Educate yourself on the types.
Birth control comes in a variety of methods. You might be familiar with barrier methods, such as condoms and diaphragms, that prevent the sperm from reaching the egg. Short-acting hormonal methods include the pill (or mini-pill), patch, shot, and vaginal ring. These types require daily or monthly doses to alter your hormones and prevent ovulation. Long-acting reversible contraceptives, such as an intrauterine device or a hormonal implant, are another option. Copper and hormonal IUDs are implanted into your uterus, while implants such as Nexplanon®, are placed into your upper arm to alter your hormones and block pregnancy.
Keeping track of your cycle so you avoid intercourse on your most fertile days (the rhythm method,) is another method for preventing unwanted pregnancies. If you’re sure your family is complete and you have no interest in having children in the future, male or female sterilization may be the right route for you.
Certain methods of birth control are more convenient than others. Ask yourself if you can remember to take a pill daily or get a shot monthly or whether you’d prefer not to have to remember a schedule. Methods, such as condoms and diaphragms, require insertion or application before intercourse — always consider: Is this a step you’re going to want to take?
Plan your family.
Some types of birth control are more effective at preventing pregnancy than others. If it’s really important to you to prevent pregnancy, you want the most reliable types – which are IUDs and hormonal implants. Short-term hormonal options, such as the pill or patch, are also reliable when taken on schedule.
You may consider the rhythm method or cervical mucus evaluation if you want to avoid using an external birth control method, but these are often the least reliable in preventing pregnancy.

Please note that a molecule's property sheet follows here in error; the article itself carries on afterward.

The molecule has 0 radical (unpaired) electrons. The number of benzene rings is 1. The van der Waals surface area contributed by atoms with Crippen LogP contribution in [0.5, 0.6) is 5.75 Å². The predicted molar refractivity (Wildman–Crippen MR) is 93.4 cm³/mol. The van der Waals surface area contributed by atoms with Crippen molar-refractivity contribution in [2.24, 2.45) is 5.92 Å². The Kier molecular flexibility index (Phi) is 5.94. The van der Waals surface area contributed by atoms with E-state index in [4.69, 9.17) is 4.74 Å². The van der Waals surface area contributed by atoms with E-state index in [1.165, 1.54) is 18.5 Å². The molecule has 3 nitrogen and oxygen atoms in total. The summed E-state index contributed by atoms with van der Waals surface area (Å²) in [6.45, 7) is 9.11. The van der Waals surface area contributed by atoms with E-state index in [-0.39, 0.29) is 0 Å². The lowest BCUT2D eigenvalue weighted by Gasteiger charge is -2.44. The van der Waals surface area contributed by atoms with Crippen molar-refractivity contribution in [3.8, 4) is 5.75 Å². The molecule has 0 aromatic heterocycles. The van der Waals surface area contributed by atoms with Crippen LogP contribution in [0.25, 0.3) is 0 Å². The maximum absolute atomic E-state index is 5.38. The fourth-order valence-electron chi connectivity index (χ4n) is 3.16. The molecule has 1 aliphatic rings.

Certain types of birth control are more easily reversed than others, too. An IUD can be removed, and your fertility restored almost immediately. Ovulation may not normalize for a month or two after going off short-acting hormonal methods, for example.
Think about your health.
Hormonal birth control methods can offer advantages beyond preventing pregnancy. If you have serious PMS symptoms or excessive bleeding, the pill and other hormonal methods can help reduce the heaviness of your periods, make you more regular, and calm menstrual cramps. If you have a history of polycystic ovary syndrome, uterine fibroids, ovarian cysts, or endometriosis, hormonal birth control can help your symptoms
But, hormonal birth control can make blood clots more likely to develop, so if you have a clotting disorder or history of blood clots, you should avoid these types of birth control. Women who smoke or are 35 or older should avoid hormonal birth control, too. The hormones may raise your risk of high blood pressure, which, when combined with smoking, seriously increases the chance you may have a heart attack. At Abundant Life Healthcare, we carefully consider your health history before prescribing a specific birth control method.
Protect yourself from disease.
If you have multiple partners or have a partner with multiple partners, you’ll want to protect yourself against sexually transmitted infections. Male and female condoms are the only methods of birth control that can also help prevent STIs. Condoms, however, aren’t the most reliable in preventing pregnancy.
A more reliable birth control method, such as an IUD, along with a condom provides protection against pregnancy as well as possible disease.
Bring all your questions and concerns about birth control to Abundant Life Healthcare. We’re here to help find just the right method for you